• Localfluff


    But Russia hasn’t lost any crew since 1971. And the SLS is just the old space shuttle without the orbiter. Its boosters, tank and engines have been under development since the 1970s. It should be quicker, cheaper and safer to develop SLS than any other “new” launcher ever. (It just happens to be more politically corrupt than any other).

  • Orion314

    People need to see what the SLS really is , nothing but a make-work govt jobs program , with no intention of a launch, ever.

  • Localfluff

    “People need to see what the SLS really is , nothing but a make-work govt jobs program , with no intention of a launch, ever.”

    But it will make more works if it is launched. I bet that SLS will be launched a few times.
    And I love the idea of sending two of them to Europa. But maybe the lack of enthusiasm in NASA and all planetary scientists about this super grand plan, is telling. Pipe dream. JPL people have smoked enough to recognize it when they smell it. Don’t even need a spectrometer to do that as thick as the fog is.

  • Edward

    Localfluff wrote: “the SLS is just the old space shuttle without the orbiter.”

    Essentially correct, but the reconfiguration requires verification of the new design, new ground support equipment, and some changed mount points from the side of the fuel tank to the top and bottom.

    I’m not quite sure how Russia not losing anyone in four decades has to do with it, as they have not made significant changes since then.

    However, yesterday I distracted myself from the point of my essay, which was supposed to be that engineers like to *understand* the equipment, processes, and the system. If they do not understand the system, its performance relative to the intended performance, and the why and how it all works, then unexpected tragedies can occur.

    SpaceX has tested its Crewed Dragon spacecraft, but more tests are necessary before the engineers can be confident that they understand the spacecraft and its associated systems well enough to safely fly crews into space.

    NASA and Thiokol engineers were studying the performance of Shuttle SRB O-rings and the damage that they were taking despite the intent of the design being to prevent such damage. They believed that they had this understanding, but were wrong. Similar investigations were being taken about foam insulation falling off the Shuttle external tank. As the TV miniseries “From the Earth To the Moon” said about the Apollo 1 fire, NASA lacked the imagination that such a fire could occur.

    Plenty of unexpected things can go wrong in many endeavors. The Lockheed Electra had a couple of airplanes disintegrate in midair when the engine vibrations coupled into the airframes at the airframes’ natural frequency, causing the wings to come off.

    A Virgin Galactic pilot released the spacecraft’s feathering system prematurely, causing a deadly accident. The human in the system was the weak point.

    The parachutes on a Soyuz failed to deploy, and a valve accidentally opened when the descent module separated from the orbital module on another Soyuz. Both accidents killed the respective crews.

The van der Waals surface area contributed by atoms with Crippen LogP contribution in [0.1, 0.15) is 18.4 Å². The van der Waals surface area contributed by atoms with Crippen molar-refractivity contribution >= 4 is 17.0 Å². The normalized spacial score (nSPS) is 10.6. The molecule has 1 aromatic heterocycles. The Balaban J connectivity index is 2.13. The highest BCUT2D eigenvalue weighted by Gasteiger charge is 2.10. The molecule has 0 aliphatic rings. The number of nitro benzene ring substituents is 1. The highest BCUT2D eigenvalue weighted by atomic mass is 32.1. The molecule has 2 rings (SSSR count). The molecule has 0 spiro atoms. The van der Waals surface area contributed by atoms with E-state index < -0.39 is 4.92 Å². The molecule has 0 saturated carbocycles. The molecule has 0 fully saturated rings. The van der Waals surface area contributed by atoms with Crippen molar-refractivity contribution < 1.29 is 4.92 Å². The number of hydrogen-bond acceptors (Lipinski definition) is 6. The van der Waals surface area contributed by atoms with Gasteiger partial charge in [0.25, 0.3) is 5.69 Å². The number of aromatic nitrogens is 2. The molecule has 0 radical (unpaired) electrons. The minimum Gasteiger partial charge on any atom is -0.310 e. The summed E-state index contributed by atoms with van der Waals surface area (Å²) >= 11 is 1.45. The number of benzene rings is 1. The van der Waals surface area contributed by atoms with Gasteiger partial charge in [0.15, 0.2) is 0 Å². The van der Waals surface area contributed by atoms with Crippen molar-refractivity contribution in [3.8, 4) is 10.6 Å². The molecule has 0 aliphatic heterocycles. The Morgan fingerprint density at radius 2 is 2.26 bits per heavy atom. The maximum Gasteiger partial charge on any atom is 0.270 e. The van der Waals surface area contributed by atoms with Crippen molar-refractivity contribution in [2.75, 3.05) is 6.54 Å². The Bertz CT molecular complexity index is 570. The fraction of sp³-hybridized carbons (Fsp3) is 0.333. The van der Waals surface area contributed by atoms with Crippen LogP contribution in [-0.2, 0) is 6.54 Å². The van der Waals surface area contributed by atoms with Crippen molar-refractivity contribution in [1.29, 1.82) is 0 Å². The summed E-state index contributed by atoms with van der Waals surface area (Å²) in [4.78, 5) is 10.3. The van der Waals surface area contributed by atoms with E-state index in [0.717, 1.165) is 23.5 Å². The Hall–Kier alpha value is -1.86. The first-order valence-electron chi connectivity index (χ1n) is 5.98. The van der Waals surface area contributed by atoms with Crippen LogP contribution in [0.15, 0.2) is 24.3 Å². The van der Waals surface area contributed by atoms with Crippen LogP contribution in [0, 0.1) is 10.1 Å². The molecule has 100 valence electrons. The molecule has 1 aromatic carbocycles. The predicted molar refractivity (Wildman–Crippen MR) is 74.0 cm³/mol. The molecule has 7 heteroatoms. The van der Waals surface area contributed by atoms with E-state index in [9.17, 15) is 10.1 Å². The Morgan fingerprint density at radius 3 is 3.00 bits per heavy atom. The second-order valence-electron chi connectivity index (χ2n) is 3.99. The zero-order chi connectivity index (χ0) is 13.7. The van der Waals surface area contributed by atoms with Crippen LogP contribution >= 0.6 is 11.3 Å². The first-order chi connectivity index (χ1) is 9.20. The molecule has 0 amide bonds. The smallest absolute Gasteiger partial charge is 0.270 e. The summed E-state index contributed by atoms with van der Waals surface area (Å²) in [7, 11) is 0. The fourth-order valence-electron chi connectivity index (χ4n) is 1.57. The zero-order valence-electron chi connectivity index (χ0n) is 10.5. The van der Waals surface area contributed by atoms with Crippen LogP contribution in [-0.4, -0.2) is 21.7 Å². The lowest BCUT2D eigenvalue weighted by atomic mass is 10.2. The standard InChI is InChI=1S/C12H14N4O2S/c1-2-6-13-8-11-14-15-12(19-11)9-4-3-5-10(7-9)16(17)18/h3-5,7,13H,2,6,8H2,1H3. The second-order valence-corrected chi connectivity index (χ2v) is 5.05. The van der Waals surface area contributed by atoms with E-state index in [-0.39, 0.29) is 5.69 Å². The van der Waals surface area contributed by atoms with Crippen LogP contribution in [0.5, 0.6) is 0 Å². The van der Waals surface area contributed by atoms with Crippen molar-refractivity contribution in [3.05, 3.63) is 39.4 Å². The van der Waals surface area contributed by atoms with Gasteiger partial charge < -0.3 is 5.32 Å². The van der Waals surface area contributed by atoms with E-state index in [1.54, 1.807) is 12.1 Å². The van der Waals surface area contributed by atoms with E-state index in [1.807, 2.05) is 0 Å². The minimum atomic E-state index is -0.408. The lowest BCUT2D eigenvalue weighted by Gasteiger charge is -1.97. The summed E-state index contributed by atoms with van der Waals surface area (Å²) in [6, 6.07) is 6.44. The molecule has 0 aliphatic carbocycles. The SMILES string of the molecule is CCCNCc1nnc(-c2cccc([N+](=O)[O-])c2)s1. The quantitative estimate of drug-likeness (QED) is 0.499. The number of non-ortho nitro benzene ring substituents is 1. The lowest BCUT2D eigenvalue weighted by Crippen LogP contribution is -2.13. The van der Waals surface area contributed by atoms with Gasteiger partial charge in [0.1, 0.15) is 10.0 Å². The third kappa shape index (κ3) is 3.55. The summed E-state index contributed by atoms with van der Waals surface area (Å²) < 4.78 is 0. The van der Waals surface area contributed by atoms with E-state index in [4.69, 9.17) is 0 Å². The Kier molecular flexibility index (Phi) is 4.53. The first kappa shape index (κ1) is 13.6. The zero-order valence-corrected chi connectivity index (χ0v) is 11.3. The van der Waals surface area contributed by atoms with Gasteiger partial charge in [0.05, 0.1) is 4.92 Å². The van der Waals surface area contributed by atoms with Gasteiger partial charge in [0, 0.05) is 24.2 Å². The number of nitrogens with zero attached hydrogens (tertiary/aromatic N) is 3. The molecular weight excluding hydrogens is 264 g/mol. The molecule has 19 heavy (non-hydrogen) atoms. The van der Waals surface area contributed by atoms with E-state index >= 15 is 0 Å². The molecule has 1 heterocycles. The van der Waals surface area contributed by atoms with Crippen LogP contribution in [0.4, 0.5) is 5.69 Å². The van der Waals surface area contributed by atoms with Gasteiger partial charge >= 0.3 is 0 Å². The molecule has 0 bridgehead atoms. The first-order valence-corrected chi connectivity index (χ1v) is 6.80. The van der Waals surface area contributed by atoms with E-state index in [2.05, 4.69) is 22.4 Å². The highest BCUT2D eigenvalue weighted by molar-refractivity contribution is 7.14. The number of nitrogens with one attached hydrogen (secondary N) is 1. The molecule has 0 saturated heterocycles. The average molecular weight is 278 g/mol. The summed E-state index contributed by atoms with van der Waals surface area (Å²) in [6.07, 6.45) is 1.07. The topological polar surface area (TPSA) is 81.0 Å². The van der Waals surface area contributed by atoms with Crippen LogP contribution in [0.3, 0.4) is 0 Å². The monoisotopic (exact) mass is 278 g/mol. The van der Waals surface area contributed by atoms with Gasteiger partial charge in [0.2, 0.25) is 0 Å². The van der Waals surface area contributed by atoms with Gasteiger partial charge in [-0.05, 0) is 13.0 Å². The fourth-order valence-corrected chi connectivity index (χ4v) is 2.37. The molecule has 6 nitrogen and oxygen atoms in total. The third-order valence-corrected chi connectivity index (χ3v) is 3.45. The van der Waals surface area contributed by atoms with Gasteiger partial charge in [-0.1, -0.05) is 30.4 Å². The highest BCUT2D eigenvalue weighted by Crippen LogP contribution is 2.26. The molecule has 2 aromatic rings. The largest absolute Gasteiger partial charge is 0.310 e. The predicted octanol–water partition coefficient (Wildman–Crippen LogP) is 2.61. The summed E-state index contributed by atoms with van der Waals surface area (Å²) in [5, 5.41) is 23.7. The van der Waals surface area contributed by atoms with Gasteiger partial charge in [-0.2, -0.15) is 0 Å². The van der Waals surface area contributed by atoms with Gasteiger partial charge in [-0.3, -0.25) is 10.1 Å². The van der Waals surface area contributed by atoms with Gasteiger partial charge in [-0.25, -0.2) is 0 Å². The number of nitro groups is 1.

Not all problems are found during test, but several additional problems can be discovered during the search for the cause of a test failure. All these problems need to be corrected in order to prevent life threatening trouble during operations of the spacecraft. Thus, test schedules may seem unnecessarily stretched out, but rushing a fix due to lack of schedule can lead to life threatening (or mission ending) trouble.

    This is one reason why we see so many delays in development programs.

    Another reason is insufficient funding. There have been times when Congress chose to reduce annual funding on projects and extend the time-frame for completion, only to have the overall cost of the project be greater than it would have been with sufficient funding each year.

    Other technical problems can happen to a project. Virgin Galactic tried to scale up an engine only to discover that the larger version may experience life threatening vibrations, so they slipped years behind schedule. The Space Shuttle also had difficulties implementing the design, resulting in a three-year delay in its first flight.

    We keep hearing that a target launch date for a new spacecraft has a 70% chance of being achieved, but sometimes I wonder if they really are achieved 70% of the time.
    From the article Robert linked: “The November 2018 date is tied to a review of the SLS program completed in August 2014, which concluded there was a 70 percent chance SLS would be ready for its first flight by November 2018.”

    I fear that Orion314 is half correct, that SLS is a Congressional make-work program, but I also suspect that Congress will fund a few launches. I also fear that without an actual mission, SLS will go the way of the Saturns, but only after we have spent huge sums to develop it — funds that could have been so much more productive on other exploration projects.

    We once had the equivalent of SLS with the Saturns, but four decades ago Congress and the president allowed it to be abandoned. Now we are spending huge sums remaking a capability that we once had, all at the expense of developing new capabilities and exploring the solar system.

  • pzatchok

    Even NASA doesn’t think the SLS/Orion craft will fly more than once.

    They are using old refurbished shuttle engines for the first flight only. After that they plan on using brand new and newly designed engines that will bring their own delays into the mix.

    Why not take the time and effort to design, build and use the new engines now on the first flight?

    I’ll tell you why. they don’t plan on having a mission or funding for a second flight. By the time a second flight is scheduled and the ship is built the private space industry will have passed them up and would already be doing the job of SLS.

    Plus all the BS about SLS being the rocket to take us to Mars. Please, its only the rocket that will take us to the ship that will take us to mars. Its a taxi..

  • Localfluff

    “Safe is not an option”, is the title of a book about spaceflight. If you cannot take a 1½% chance of blowing up at launch or landing, then you should not be an astronaut, just stay home in bed and hope you’ll live for ever.